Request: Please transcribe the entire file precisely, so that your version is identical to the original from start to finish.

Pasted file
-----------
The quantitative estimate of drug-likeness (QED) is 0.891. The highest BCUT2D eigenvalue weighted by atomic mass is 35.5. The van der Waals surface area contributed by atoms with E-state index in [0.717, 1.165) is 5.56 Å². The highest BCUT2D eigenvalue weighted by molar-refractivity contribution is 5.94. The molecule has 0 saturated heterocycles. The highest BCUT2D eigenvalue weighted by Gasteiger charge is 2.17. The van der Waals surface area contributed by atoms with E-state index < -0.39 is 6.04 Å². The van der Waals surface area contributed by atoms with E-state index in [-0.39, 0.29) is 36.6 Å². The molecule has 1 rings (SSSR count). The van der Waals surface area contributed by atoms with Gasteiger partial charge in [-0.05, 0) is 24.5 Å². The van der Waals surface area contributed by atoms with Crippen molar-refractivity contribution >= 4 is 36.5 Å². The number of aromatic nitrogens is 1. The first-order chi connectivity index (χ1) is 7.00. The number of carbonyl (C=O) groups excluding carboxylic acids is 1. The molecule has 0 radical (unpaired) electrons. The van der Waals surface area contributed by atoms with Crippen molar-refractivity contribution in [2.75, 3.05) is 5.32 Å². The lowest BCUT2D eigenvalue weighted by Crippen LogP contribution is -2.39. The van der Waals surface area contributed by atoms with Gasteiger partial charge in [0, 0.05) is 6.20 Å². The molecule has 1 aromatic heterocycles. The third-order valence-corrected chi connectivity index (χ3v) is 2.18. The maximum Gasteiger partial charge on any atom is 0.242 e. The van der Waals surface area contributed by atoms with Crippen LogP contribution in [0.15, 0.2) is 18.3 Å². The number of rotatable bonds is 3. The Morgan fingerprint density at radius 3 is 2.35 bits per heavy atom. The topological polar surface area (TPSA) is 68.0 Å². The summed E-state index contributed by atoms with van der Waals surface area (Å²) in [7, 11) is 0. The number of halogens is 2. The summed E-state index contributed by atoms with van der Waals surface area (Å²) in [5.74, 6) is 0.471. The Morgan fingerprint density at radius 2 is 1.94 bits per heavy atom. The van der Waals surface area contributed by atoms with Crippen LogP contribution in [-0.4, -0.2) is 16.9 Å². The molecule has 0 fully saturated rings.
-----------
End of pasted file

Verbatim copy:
The quantitative estimate of drug-likeness (QED) is 0.891. The highest BCUT2D eigenvalue weighted by atomic mass is 35.5. The van der Waals surface area contributed by atoms with E-state index in [0.717, 1.165) is 5.56 Å². The highest BCUT2D eigenvalue weighted by molar-refractivity contribution is 5.94. The molecule has 0 saturated heterocycles. The highest BCUT2D eigenvalue weighted by Gasteiger charge is 2.17. The van der Waals surface area contributed by atoms with E-state index < -0.39 is 6.04 Å². The van der Waals surface area contributed by atoms with E-state index in [-0.39, 0.29) is 36.6 Å². The molecule has 1 rings (SSSR count). The van der Waals surface area contributed by atoms with Gasteiger partial charge in [-0.05, 0) is 24.5 Å². The van der Waals surface area contributed by atoms with Crippen molar-refractivity contribution >= 4 is 36.5 Å². The number of aromatic nitrogens is 1. The first-order chi connectivity index (χ1) is 7.00. The number of carbonyl (C=O) groups excluding carboxylic acids is 1. The molecule has 0 radical (unpaired) electrons. The van der Waals surface area contributed by atoms with Crippen molar-refractivity contribution in [2.75, 3.05) is 5.32 Å². The lowest BCUT2D eigenvalue weighted by Crippen LogP contribution is -2.39. The van der Waals surface area contributed by atoms with Gasteiger partial charge in [0, 0.05) is 6.20 Å². The molecule has 1 aromatic heterocycles. The third-order valence-corrected chi connectivity index (χ3v) is 2.18. The maximum Gasteiger partial charge on any atom is 0.242 e. The van der Waals surface area contributed by atoms with Crippen LogP contribution in [0.15, 0.2) is 18.3 Å². The number of rotatable bonds is 3. The Morgan fingerprint density at radius 3 is 2.35 bits per heavy atom. The topological polar surface area (TPSA) is 68.0 Å². The summed E-state index contributed by atoms with van der Waals surface area (Å²) in [7, 11) is 0. The number of halogens is 2. The summed E-state index contributed by atoms with van der Waals surface area (Å²) in [5.74, 6) is 0.471. The Morgan fingerprint density at radius 2 is 1.94 bits per heavy atom. The van der Waals surface area contributed by atoms with Crippen LogP contribution in [-0.4, -0.2) is 16.9 Å². The molecule has 0 fully saturated rings.